It is interesting to note the lack of any association between porosity and signal amplitude. A porous structure could be assumed to enhance scattering and hence increase attenuation. This assumption is not supported by our results. Porosity seems to have little or no impact on signal amplitude. However, porosity has a strong effect on SOS and AD-SOS. The strongest association was observed between SOS and a combination of cortical area and apparent cortical density, which might at least in part be caused by the impact of microporosity on ACD. ACD and CA together explain 70% of the variation in SOS. For AD-SOS, 65% of the variability was explained, with SEE = 54 m/s. This is equivalent to a residual error of 77% of 1 population SD (young reference population).

During aging, bone is lost, and it can be expected that all bone-related measures change their values with age. Therefore, it has to be examined if the correlations of different measures of bone properties are causally determined and not only an effect of ageing. However, in our study group, no significant correlation of any of the variables with age could be found, which might be because of the high ages of the subjects. Additional adjustment for age did not affect the findings, that is, significant associations remained significant and nonsignificant ones remained nonsignificant. Therefore, it can be assumed that aging did not cause any bias on the correlations between bone properties and ultrasound results.

Other limitations of our study include the small sample size, limited age range, and the use of formalin fixation, which might affect ultrasound propagation.(38) Nevertheless, the associations between QUS variables and variables of bone geometry were similar to those observed in vivo, on phantoms, and in simulations of ultrasound propagation through cortical long bones.(17) Therefore, it is very likely that our findings regarding the impact of cortical porosity on SOS are realistic, although this should be confirmed in additional studies.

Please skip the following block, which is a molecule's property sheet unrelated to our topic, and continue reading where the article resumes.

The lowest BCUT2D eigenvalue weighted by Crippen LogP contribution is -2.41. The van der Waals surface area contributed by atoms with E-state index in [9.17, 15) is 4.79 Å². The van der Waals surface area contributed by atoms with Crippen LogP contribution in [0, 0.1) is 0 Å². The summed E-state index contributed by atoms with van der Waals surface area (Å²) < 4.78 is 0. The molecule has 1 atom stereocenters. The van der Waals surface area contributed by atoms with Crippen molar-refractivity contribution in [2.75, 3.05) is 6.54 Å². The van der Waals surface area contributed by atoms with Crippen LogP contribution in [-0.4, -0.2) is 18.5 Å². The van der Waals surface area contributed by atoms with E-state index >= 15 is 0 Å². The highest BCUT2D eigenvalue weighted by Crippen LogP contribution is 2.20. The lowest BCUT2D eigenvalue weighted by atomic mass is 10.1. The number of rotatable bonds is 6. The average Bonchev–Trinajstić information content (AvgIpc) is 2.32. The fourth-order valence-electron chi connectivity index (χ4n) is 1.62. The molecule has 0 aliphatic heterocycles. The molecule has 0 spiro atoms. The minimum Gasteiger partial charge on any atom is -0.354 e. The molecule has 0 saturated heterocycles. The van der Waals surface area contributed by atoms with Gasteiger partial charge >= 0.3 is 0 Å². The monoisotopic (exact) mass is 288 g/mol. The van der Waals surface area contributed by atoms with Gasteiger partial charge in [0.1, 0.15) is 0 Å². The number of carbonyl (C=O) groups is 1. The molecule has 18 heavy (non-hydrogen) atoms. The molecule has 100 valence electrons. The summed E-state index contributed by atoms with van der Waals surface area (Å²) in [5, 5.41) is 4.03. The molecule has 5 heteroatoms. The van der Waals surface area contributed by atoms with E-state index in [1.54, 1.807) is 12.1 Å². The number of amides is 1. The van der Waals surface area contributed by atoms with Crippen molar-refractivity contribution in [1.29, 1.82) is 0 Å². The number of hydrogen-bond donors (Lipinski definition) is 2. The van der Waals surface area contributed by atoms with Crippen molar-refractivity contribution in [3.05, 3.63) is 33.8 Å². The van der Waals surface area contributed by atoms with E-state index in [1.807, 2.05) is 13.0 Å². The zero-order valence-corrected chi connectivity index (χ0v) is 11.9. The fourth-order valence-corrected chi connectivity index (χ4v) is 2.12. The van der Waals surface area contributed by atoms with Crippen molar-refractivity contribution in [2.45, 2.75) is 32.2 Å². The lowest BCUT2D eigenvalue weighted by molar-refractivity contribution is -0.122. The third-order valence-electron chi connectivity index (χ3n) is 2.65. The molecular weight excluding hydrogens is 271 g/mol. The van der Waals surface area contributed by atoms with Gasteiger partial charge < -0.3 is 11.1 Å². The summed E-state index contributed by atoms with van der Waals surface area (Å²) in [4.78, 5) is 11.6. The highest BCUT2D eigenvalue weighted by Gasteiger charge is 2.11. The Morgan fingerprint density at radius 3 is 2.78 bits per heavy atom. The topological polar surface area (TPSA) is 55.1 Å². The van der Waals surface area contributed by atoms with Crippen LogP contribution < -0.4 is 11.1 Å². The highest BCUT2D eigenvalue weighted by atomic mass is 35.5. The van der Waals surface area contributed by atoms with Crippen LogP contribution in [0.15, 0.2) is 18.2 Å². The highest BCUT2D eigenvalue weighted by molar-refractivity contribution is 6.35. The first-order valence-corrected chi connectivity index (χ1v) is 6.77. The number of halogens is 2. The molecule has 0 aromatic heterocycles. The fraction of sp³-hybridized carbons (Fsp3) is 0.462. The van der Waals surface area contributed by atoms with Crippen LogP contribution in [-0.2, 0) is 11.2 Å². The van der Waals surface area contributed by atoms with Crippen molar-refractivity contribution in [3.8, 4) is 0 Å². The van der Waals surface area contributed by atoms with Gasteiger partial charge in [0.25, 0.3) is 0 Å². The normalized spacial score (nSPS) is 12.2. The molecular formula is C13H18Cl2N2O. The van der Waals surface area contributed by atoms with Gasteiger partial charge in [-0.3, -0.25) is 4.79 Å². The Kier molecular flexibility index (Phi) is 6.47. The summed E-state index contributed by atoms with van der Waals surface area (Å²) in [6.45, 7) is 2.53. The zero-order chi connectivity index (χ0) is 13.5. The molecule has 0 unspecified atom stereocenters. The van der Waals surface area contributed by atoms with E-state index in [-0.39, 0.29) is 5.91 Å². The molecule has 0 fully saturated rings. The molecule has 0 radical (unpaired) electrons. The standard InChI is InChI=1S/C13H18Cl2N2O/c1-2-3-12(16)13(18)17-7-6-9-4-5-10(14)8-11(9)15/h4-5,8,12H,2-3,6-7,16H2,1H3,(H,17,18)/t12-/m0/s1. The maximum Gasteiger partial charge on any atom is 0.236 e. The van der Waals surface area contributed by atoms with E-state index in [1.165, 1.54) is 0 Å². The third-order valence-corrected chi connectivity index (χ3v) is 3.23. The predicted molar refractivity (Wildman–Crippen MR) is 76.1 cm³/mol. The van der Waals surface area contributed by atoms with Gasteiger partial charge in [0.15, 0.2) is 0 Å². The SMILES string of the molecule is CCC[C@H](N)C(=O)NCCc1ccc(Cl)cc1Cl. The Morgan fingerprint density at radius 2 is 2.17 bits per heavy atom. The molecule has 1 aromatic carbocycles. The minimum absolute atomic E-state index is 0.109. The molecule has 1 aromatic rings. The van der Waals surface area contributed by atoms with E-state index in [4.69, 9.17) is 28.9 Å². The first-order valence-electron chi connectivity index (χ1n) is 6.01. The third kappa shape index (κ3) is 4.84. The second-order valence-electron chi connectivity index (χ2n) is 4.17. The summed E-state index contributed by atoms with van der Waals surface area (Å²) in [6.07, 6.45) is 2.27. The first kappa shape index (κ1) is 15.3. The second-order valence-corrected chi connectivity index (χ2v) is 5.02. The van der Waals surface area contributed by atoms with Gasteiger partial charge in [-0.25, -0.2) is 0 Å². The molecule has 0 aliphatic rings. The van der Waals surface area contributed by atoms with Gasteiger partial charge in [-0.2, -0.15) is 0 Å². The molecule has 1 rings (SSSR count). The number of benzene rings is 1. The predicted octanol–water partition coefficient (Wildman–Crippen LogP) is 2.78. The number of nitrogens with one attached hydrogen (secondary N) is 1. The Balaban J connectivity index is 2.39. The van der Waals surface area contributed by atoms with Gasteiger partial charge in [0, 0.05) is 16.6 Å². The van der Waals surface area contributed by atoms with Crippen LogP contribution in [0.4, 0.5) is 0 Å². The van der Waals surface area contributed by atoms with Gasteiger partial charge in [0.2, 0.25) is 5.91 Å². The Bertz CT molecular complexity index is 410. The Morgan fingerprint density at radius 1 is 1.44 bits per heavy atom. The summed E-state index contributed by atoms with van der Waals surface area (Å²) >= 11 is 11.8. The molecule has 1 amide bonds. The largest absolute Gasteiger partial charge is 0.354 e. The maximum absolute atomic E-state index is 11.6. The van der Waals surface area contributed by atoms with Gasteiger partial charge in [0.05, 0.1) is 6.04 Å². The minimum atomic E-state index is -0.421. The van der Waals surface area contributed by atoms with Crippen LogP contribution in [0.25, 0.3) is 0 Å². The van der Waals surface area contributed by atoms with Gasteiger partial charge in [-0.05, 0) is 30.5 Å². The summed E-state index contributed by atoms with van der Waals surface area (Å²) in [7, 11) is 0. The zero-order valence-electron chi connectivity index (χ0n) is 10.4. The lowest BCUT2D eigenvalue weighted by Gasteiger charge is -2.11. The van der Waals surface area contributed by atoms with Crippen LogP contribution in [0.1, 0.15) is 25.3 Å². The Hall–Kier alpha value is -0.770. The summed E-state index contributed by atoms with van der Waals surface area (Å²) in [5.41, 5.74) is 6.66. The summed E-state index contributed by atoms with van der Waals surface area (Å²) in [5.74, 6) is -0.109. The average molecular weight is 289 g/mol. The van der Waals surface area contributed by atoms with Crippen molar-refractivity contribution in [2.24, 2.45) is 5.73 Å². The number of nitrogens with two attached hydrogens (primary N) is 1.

We investigated associations between QUS variables measured with a clinical device and geometry and density variables measured with clinical devices of CT and MRI. Because of the limited resolutions of CT and MRI, not all of the Haversian canals could be detected. Therefore, it would be appropriate to continue these kinds of examinations with higher resolution methods such as μCT. A deeper insight into bone microstructure and material properties, however, requires the application of destructive methods like acoustical microscopy or histology, which were not available for our study. Also, the clinical relevance of our results, specifically the impact of bone geometry, porosity, and density on mechanical properties, still has to be examined using tests of bone strength and comparison with osteoporotic fracture status.

The standard variable evaluated in regular clinical practice is AD-SOS, whereas SOS and AMP measurements are not implemented in the clinical devices. However, because raw data are stored on the computer, these variables can be calculated retrospectively. Another variable available on clinical devices is “bone transmission time” (BTT). BTT depends positively on the amount of bone inside the phalanx, largely independent of soft tissue thickness. BTT would be equal to zero if no bone were present. The variable SOS, as calculated by us, is strongly correlated to BTT,(39) and hence, results for SOS should also be valid for BTT. From our results it can be assumed that SOS and BTT are not only sensitive to endosteal resorption (i.e., cortical thinning) but also to increased porosity. A decrease in porosity caused by therapy might also be detectable. In this context, it is interesting to note that the IGEA device performed well for monitoring response to alendronate treatment. Machado et al.(40) reported a significant increase in BTT in the course of 2 years of treatment. Whether this was because of decreases in porosity or increases in mineralization because of bisphosphonate treatment is unclear, but both aspects are captured by the QUS approach. Further studies are warranted to investigate the potential for monitoring treatment effects and perhaps separating different skeletal changes such as changes in porosity and mineralization.